Related: Pew's Ocean Science Division.
A United Nations panel released its latest assessment of the impact of climate change on the world's environment, focusing on issues such as food supply and economic security. The ocean, which covers 71 percent of the Earth's surface, is at the epicenter of many of the problems brought on by climate change.
“Even before this report came out, we knew we were draining the ocean of life,” said Karen Sack, senior director for international oceans at The Pew Charitable Trusts, referring to the new work released today by the Intergovernmental Panel on Climate Change.
“The IPCC report raises further alarm about how climate change is speeding up the degradation of increasingly fragile marine ecosystems. World leaders must act now to implement solutions we know exist, to problems that we are certain can be reversed, by ending overfishing and establishing very large, fully protected marine reserves.”
The release of the panel's Fifth Assessment Report comes as country delegates convene in New York City for U.N. meetings that include talks on sustainable development goals and the conservation and sustainable use of marine biological diversity in areas beyond national jurisdiction, or the high seas.
Established by the U.N. General Assembly in 1988, the Intergovernmental Panel on Climate Change consists of climate experts from member nations. The panel and former Vice President Al Gore shared the 2007 Nobel Peace Prize for their efforts to analyze and explain the risks of climate change and to lay out possible steps to stem it.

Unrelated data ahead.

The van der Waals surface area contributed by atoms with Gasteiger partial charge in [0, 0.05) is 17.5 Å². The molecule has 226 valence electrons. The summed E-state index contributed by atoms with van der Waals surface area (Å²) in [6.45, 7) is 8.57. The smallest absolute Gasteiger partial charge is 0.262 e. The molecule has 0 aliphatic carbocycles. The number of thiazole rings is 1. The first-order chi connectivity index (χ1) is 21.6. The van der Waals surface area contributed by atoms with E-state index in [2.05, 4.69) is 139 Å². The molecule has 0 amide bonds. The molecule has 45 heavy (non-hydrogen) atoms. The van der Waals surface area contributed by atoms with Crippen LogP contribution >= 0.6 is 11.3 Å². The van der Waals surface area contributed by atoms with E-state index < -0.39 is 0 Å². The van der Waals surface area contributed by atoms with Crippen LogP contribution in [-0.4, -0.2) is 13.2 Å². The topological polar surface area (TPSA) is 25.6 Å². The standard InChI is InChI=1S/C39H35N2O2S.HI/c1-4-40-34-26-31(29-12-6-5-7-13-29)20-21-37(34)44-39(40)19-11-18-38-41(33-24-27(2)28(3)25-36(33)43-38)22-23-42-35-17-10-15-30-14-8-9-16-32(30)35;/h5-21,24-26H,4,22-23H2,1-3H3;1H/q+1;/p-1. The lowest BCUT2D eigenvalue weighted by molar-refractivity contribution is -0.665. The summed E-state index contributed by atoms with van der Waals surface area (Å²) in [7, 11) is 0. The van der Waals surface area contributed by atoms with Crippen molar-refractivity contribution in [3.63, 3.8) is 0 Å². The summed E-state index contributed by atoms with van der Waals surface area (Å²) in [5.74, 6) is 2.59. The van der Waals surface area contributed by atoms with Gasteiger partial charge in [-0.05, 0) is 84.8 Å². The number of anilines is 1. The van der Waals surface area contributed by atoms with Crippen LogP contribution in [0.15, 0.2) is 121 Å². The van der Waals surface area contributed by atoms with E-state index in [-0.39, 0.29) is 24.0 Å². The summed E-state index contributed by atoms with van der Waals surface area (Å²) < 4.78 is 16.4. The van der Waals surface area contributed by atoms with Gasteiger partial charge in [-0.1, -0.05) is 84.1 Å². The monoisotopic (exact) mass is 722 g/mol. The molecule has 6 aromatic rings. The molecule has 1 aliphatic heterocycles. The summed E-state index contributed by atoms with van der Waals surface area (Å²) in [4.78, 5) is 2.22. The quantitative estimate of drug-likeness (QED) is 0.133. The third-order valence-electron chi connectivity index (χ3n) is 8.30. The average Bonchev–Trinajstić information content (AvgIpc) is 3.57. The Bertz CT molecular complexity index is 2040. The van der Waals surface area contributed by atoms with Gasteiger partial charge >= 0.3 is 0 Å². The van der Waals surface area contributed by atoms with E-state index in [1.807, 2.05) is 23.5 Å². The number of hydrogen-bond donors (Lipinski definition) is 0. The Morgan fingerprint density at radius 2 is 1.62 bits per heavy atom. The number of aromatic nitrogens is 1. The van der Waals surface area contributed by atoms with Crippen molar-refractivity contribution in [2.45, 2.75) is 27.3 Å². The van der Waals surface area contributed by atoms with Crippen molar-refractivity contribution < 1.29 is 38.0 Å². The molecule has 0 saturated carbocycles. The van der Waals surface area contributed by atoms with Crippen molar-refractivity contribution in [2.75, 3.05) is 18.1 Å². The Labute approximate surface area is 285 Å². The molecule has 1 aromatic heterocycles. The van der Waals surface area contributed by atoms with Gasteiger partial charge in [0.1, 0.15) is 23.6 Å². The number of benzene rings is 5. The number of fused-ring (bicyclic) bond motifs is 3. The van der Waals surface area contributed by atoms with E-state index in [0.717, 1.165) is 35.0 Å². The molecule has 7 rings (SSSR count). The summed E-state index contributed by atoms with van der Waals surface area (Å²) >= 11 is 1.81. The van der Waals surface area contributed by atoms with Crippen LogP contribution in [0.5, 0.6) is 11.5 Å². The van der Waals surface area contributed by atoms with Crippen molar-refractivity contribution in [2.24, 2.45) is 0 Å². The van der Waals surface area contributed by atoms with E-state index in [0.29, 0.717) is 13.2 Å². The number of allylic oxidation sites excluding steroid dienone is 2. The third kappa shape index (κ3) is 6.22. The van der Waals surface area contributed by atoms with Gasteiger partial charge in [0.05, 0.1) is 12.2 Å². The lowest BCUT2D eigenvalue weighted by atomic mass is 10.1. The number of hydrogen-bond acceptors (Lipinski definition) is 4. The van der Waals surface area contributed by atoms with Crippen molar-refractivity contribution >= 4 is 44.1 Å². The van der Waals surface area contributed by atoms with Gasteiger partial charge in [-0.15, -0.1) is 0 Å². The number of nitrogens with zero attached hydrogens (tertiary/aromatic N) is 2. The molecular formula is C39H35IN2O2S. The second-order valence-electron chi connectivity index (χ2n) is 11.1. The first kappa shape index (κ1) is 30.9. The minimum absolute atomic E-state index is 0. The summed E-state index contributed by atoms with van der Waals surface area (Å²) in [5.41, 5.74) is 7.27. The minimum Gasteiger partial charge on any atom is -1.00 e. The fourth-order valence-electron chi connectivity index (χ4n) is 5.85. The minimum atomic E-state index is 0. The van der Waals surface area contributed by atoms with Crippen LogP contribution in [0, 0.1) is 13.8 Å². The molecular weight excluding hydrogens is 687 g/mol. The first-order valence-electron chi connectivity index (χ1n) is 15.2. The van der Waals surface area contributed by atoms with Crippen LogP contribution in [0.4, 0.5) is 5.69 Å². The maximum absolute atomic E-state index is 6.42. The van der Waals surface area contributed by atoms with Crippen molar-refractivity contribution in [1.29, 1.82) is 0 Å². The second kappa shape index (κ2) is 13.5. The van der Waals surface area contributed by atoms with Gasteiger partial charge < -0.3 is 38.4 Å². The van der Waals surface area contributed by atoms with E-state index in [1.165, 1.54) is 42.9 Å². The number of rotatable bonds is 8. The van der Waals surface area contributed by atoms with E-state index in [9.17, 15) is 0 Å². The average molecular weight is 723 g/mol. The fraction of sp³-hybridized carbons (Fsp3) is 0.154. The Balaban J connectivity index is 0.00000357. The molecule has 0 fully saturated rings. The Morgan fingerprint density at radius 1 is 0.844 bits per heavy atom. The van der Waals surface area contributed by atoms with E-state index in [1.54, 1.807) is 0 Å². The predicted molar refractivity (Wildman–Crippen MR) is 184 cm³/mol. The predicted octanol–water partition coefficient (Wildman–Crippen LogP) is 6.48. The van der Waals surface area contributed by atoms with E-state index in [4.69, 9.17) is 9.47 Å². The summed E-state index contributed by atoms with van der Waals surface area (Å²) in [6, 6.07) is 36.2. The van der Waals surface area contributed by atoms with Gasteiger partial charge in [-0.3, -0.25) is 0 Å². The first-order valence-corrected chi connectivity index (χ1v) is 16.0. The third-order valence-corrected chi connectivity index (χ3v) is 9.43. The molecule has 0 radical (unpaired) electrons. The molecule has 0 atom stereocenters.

“Science is the foundation of smart environmental policy, and science continues to sound the alarm that the world's changing climate is killing coral reefs, drastically redistributing fisheries, and creating more and more food and economic insecurity,” Sack said. “This week provides an opportunity for world leaders to come together and agree to open negotiations for an international instrument to protect high seas biodiversity. The time is also ripe for U.N. members to support a stand-alone sustainable development goal on the ocean.”
“No matter which corner of the world we call home, our health is directly connected to the ocean's health. From the air we breathe to the food we eat to the trade our economies depend on—the ocean is critical to all of it. Our failure to protect this lifeline when practical solutions exist will only lead to greater environmental, economic, and social crisis,” Sack added.
Pew's international oceans work includes efforts to support marine scientists and research to better understand the impact of climate change on our ocean. It also includes campaigns to restore fisheries, eliminate illegal fishing, create very large, fully protected marine areas, and improve governance. Learn more by clicking on the links below:
Sharks have roamed the ocean since before the time of dinosaurs, but their long reign at the top of the ocean food chain may be ending. The onset of industrial fishing 60 years ago has dramatically depleted their populations. Of the shark and ray species assessed by scientists for the International Union for Conservation of Nature, 30 percent are Threatened or Near Threatened with extinction. Read more.